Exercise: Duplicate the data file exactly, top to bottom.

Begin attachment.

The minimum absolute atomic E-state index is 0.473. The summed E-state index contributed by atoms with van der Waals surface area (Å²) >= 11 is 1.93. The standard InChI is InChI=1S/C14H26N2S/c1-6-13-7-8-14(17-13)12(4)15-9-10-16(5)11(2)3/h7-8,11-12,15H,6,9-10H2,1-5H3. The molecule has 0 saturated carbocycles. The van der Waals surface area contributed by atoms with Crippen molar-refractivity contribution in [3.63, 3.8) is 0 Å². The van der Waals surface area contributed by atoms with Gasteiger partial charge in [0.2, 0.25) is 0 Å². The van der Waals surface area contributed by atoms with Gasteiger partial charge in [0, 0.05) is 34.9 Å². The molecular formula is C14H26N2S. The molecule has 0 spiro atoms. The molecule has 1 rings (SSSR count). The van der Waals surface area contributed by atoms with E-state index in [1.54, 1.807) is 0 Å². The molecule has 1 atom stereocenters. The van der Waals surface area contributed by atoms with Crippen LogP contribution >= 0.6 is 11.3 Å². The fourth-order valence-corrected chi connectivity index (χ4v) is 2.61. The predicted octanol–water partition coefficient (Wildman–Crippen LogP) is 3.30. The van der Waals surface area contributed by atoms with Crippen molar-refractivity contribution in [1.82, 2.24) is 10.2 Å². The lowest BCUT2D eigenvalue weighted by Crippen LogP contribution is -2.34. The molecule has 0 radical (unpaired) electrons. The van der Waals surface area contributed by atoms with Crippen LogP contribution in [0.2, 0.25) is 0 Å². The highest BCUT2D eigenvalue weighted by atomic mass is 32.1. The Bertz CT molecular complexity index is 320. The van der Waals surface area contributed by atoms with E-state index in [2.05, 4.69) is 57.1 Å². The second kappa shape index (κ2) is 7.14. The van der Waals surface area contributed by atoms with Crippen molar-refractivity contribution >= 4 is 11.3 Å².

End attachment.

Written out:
The minimum absolute atomic E-state index is 0.473. The summed E-state index contributed by atoms with van der Waals surface area (Å²) >= 11 is 1.93. The standard InChI is InChI=1S/C14H26N2S/c1-6-13-7-8-14(17-13)12(4)15-9-10-16(5)11(2)3/h7-8,11-12,15H,6,9-10H2,1-5H3. The molecule has 0 saturated carbocycles. The van der Waals surface area contributed by atoms with Crippen molar-refractivity contribution in [3.63, 3.8) is 0 Å². The van der Waals surface area contributed by atoms with Gasteiger partial charge in [0.2, 0.25) is 0 Å². The van der Waals surface area contributed by atoms with Gasteiger partial charge in [0, 0.05) is 34.9 Å². The molecular formula is C14H26N2S. The molecule has 0 spiro atoms. The molecule has 1 rings (SSSR count). The van der Waals surface area contributed by atoms with E-state index in [1.54, 1.807) is 0 Å². The molecule has 1 atom stereocenters. The van der Waals surface area contributed by atoms with Crippen LogP contribution >= 0.6 is 11.3 Å². The fourth-order valence-corrected chi connectivity index (χ4v) is 2.61. The predicted octanol–water partition coefficient (Wildman–Crippen LogP) is 3.30. The van der Waals surface area contributed by atoms with Crippen molar-refractivity contribution in [1.82, 2.24) is 10.2 Å². The lowest BCUT2D eigenvalue weighted by Crippen LogP contribution is -2.34. The molecule has 0 radical (unpaired) electrons. The van der Waals surface area contributed by atoms with Crippen LogP contribution in [0.2, 0.25) is 0 Å². The highest BCUT2D eigenvalue weighted by atomic mass is 32.1. The Bertz CT molecular complexity index is 320. The van der Waals surface area contributed by atoms with E-state index in [2.05, 4.69) is 57.1 Å². The second kappa shape index (κ2) is 7.14. The van der Waals surface area contributed by atoms with Crippen molar-refractivity contribution >= 4 is 11.3 Å².